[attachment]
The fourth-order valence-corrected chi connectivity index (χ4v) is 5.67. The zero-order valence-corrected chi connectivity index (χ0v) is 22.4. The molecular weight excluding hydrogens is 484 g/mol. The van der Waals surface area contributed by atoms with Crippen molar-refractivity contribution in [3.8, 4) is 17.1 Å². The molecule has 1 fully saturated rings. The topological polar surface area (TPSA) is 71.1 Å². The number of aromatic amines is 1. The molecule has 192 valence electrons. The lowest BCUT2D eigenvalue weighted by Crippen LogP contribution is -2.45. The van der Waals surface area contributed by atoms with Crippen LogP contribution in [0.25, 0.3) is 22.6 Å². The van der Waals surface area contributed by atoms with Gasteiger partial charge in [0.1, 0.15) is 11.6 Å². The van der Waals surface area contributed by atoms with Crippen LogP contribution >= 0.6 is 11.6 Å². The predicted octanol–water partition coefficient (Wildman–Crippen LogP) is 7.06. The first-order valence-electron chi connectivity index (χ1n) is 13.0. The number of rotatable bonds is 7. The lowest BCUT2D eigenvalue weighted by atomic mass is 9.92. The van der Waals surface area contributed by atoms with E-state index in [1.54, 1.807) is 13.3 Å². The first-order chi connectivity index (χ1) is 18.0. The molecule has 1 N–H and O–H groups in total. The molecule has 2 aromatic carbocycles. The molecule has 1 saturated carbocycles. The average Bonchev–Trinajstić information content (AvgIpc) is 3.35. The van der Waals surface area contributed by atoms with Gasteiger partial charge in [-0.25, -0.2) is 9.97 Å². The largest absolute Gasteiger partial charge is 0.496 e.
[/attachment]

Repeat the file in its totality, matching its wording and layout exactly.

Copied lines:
The fourth-order valence-corrected chi connectivity index (χ4v) is 5.67. The zero-order valence-corrected chi connectivity index (χ0v) is 22.4. The molecular weight excluding hydrogens is 484 g/mol. The van der Waals surface area contributed by atoms with Crippen molar-refractivity contribution in [3.8, 4) is 17.1 Å². The molecule has 1 fully saturated rings. The topological polar surface area (TPSA) is 71.1 Å². The number of aromatic amines is 1. The molecule has 192 valence electrons. The lowest BCUT2D eigenvalue weighted by Crippen LogP contribution is -2.45. The van der Waals surface area contributed by atoms with Crippen LogP contribution in [0.25, 0.3) is 22.6 Å². The van der Waals surface area contributed by atoms with Gasteiger partial charge in [0.1, 0.15) is 11.6 Å². The van der Waals surface area contributed by atoms with Crippen LogP contribution >= 0.6 is 11.6 Å². The predicted octanol–water partition coefficient (Wildman–Crippen LogP) is 7.06. The first-order valence-electron chi connectivity index (χ1n) is 13.0. The number of rotatable bonds is 7. The lowest BCUT2D eigenvalue weighted by atomic mass is 9.92. The van der Waals surface area contributed by atoms with E-state index in [1.54, 1.807) is 13.3 Å². The first-order chi connectivity index (χ1) is 18.0. The molecule has 1 N–H and O–H groups in total. The molecule has 2 aromatic carbocycles. The molecule has 1 saturated carbocycles. The average Bonchev–Trinajstić information content (AvgIpc) is 3.35. The van der Waals surface area contributed by atoms with Gasteiger partial charge in [-0.25, -0.2) is 9.97 Å². The largest absolute Gasteiger partial charge is 0.496 e.